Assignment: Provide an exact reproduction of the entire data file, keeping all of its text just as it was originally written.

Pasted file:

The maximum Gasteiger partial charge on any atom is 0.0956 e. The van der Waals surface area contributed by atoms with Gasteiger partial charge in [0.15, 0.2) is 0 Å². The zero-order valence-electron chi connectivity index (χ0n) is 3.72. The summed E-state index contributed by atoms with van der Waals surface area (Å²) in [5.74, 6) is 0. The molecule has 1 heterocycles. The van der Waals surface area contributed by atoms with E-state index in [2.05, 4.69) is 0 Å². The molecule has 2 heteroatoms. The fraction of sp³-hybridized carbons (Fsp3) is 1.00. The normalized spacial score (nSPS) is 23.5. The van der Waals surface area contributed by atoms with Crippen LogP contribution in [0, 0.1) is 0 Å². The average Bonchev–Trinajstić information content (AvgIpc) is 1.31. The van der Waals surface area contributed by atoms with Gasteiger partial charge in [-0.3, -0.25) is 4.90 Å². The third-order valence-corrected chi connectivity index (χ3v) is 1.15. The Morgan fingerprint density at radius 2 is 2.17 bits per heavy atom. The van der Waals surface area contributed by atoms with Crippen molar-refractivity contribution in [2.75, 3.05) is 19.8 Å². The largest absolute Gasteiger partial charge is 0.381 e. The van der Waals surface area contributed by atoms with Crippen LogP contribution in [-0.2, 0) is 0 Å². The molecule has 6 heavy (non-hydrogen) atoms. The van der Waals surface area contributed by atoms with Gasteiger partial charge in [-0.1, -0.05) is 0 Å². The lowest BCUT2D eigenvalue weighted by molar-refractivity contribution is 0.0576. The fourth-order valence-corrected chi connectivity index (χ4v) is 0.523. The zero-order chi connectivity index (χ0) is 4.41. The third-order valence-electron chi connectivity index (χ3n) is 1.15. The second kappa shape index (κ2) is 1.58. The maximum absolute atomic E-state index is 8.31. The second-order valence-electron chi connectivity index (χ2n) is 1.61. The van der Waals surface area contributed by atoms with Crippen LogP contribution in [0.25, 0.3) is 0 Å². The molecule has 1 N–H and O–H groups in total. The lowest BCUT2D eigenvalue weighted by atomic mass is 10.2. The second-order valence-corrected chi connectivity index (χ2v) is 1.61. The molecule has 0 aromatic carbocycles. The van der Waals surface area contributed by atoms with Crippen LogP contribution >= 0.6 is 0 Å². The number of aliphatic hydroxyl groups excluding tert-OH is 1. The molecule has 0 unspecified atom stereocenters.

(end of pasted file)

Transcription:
The maximum Gasteiger partial charge on any atom is 0.0956 e. The van der Waals surface area contributed by atoms with Gasteiger partial charge in [0.15, 0.2) is 0 Å². The zero-order valence-electron chi connectivity index (χ0n) is 3.72. The summed E-state index contributed by atoms with van der Waals surface area (Å²) in [5.74, 6) is 0. The molecule has 1 heterocycles. The van der Waals surface area contributed by atoms with E-state index in [2.05, 4.69) is 0 Å². The molecule has 2 heteroatoms. The fraction of sp³-hybridized carbons (Fsp3) is 1.00. The normalized spacial score (nSPS) is 23.5. The van der Waals surface area contributed by atoms with Crippen LogP contribution in [0, 0.1) is 0 Å². The average Bonchev–Trinajstić information content (AvgIpc) is 1.31. The van der Waals surface area contributed by atoms with Gasteiger partial charge in [-0.3, -0.25) is 4.90 Å². The third-order valence-corrected chi connectivity index (χ3v) is 1.15. The Morgan fingerprint density at radius 2 is 2.17 bits per heavy atom. The van der Waals surface area contributed by atoms with Crippen molar-refractivity contribution in [2.75, 3.05) is 19.8 Å². The largest absolute Gasteiger partial charge is 0.381 e. The van der Waals surface area contributed by atoms with Crippen LogP contribution in [-0.2, 0) is 0 Å². The molecule has 6 heavy (non-hydrogen) atoms. The van der Waals surface area contributed by atoms with Gasteiger partial charge in [-0.1, -0.05) is 0 Å². The lowest BCUT2D eigenvalue weighted by molar-refractivity contribution is 0.0576. The fourth-order valence-corrected chi connectivity index (χ4v) is 0.523. The zero-order chi connectivity index (χ0) is 4.41. The third-order valence-electron chi connectivity index (χ3n) is 1.15. The second kappa shape index (κ2) is 1.58. The maximum absolute atomic E-state index is 8.31. The second-order valence-electron chi connectivity index (χ2n) is 1.61. The van der Waals surface area contributed by atoms with Crippen LogP contribution in [0.25, 0.3) is 0 Å². The molecule has 1 N–H and O–H groups in total. The lowest BCUT2D eigenvalue weighted by atomic mass is 10.2. The second-order valence-corrected chi connectivity index (χ2v) is 1.61. The molecule has 0 aromatic carbocycles. The van der Waals surface area contributed by atoms with Crippen LogP contribution >= 0.6 is 0 Å². The number of aliphatic hydroxyl groups excluding tert-OH is 1. The molecule has 0 unspecified atom stereocenters.